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Bad Bunny - X 100PRE Music Album Reviews

The expertly sequenced and always vibrant debut from the Puerto Rican rapper collects every fascinating side of Bad Bunny into one singular statement.
In the first three years of his nascent career, Bad Bunny put out enough singles and did enough guest features to fill out several albums. As an audition for pop superstardom, it’s been impressive. He can adapt to seemingly any style—trap, R&B, reggaetón, bachata, dembow—with a heavy, nasal croon perpetually drenched in Auto-Tune. He became a huge star in 2018, circumventing terrestrial radio and government censorship to become the third-most streamed artist in the world on YouTube. Why does Bad Bunny even need to release an album?

XXXTentacion - Skins Music Album Reviews

Underneath it all, the posthumous album from the Florida rapper is woefully aimless and structurally unsound.

At the center of the Jahseh Onfroy story is his domestic violence case, which was never tried but, after his death, is now closed. Before he was shot and killed in an attempted robbery earlier this year, the 20-year-old rapper known as XXXTentacion was accused of physically and mentally abusing his then-girlfriend, terrorizing her, and holding her against her will. He faced charges that included aggravated battery of a pregnant woman, domestic battery by strangulation, false imprisonment, and witness-tampering. According to arrest reports, the victim was punched to the point where her eyes were forced shut.

The charges raised against X didn’t prevent him from becoming one of rap’s most popular new stars, and his death only complicates the conversations surrounding the music of an incredibly polarizing figure. In the aftermath, questions are raised about its lasting impact and how his murder at the age of 20 might change the way he is remembered. Will his art be treated as sacrosanct? In an attempt to rehabilitate his image, Onfroy’s mother started a nonprofit called the XXXTentacion Foundation to provide “relief [for] the poor, distressed and of the underprivileged.” It’s difficult to square this sensationalized, supposedly kind-hearted version of Onfroy with the one recorded admitting to stabbing eight people, the one who allegedly had a woman “scared for her life,” the one who noted, “I will kill that bitch if she play with me.”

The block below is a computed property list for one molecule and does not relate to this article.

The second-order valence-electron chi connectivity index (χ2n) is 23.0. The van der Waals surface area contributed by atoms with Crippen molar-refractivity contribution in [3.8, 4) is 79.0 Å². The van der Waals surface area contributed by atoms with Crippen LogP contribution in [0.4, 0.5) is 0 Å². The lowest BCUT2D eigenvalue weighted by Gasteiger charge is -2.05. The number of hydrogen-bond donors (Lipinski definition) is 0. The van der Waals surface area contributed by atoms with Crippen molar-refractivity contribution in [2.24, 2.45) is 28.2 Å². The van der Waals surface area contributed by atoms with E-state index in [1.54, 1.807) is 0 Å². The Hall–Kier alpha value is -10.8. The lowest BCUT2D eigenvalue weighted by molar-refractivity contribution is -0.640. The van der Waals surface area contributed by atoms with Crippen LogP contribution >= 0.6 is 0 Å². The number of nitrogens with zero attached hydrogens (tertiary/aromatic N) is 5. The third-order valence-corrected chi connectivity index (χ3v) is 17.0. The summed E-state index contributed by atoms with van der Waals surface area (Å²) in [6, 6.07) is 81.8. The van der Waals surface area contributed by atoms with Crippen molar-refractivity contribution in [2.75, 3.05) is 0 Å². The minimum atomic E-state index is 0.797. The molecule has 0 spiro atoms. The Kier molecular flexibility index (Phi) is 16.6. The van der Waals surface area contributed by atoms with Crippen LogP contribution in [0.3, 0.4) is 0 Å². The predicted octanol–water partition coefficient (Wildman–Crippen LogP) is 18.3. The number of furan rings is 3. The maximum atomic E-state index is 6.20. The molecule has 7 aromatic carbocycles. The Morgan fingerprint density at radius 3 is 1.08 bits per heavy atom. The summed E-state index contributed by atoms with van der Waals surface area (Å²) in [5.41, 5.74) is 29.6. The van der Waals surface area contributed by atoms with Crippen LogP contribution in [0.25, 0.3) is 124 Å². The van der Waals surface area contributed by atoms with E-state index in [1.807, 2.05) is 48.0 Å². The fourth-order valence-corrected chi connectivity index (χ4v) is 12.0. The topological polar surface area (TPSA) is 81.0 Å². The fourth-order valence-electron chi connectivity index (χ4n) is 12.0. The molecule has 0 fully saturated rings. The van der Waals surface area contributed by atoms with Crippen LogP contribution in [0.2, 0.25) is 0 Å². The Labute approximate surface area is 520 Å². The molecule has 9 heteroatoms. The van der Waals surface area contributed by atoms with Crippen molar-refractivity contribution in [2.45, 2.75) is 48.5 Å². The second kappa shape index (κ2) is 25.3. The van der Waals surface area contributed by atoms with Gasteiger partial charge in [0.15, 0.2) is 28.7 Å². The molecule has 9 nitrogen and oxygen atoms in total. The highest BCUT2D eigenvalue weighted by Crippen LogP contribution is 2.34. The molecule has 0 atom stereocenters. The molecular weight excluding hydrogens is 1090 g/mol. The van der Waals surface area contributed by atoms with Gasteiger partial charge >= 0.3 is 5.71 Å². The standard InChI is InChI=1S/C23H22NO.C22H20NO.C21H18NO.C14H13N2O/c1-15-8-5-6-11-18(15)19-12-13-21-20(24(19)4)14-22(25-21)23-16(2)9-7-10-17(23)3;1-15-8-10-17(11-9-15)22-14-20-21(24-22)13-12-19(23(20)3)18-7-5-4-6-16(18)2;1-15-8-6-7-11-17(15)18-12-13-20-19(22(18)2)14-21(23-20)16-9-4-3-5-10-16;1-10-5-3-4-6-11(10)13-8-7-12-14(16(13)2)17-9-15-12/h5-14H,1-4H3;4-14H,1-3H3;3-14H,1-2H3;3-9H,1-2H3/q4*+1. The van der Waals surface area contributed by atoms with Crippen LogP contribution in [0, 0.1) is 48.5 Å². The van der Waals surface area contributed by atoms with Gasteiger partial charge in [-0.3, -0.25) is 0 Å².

If the X estate plans to highlight the rapper’s own characterization as a “problematic genius,” then their first step towards that makeover is to try and push his art to the fore with the release of the posthumous album Skins. Ultimately, it’s a record stripped so bare there’s hardly more in these songs than his uncoordinated instincts. Skins is the worst-case scenario for a posthumous release, not only devoid of meaningful ideas and moving music but making little to no case for its existence in the process.

Musically, there’s nothing complex about what’s happening in X’s songs. His previous lo-fi bedroom recordings, made on what former collaborator Ski Mask the Slump God once called the “worst recording set up,” touted their terrible sound quality and repetitiveness as pillars of naturalism. They are stark in service of power and intimacy. In fact, many of his most popular tracks are decidedly crude, meant to be read as genuine in their incompleteness.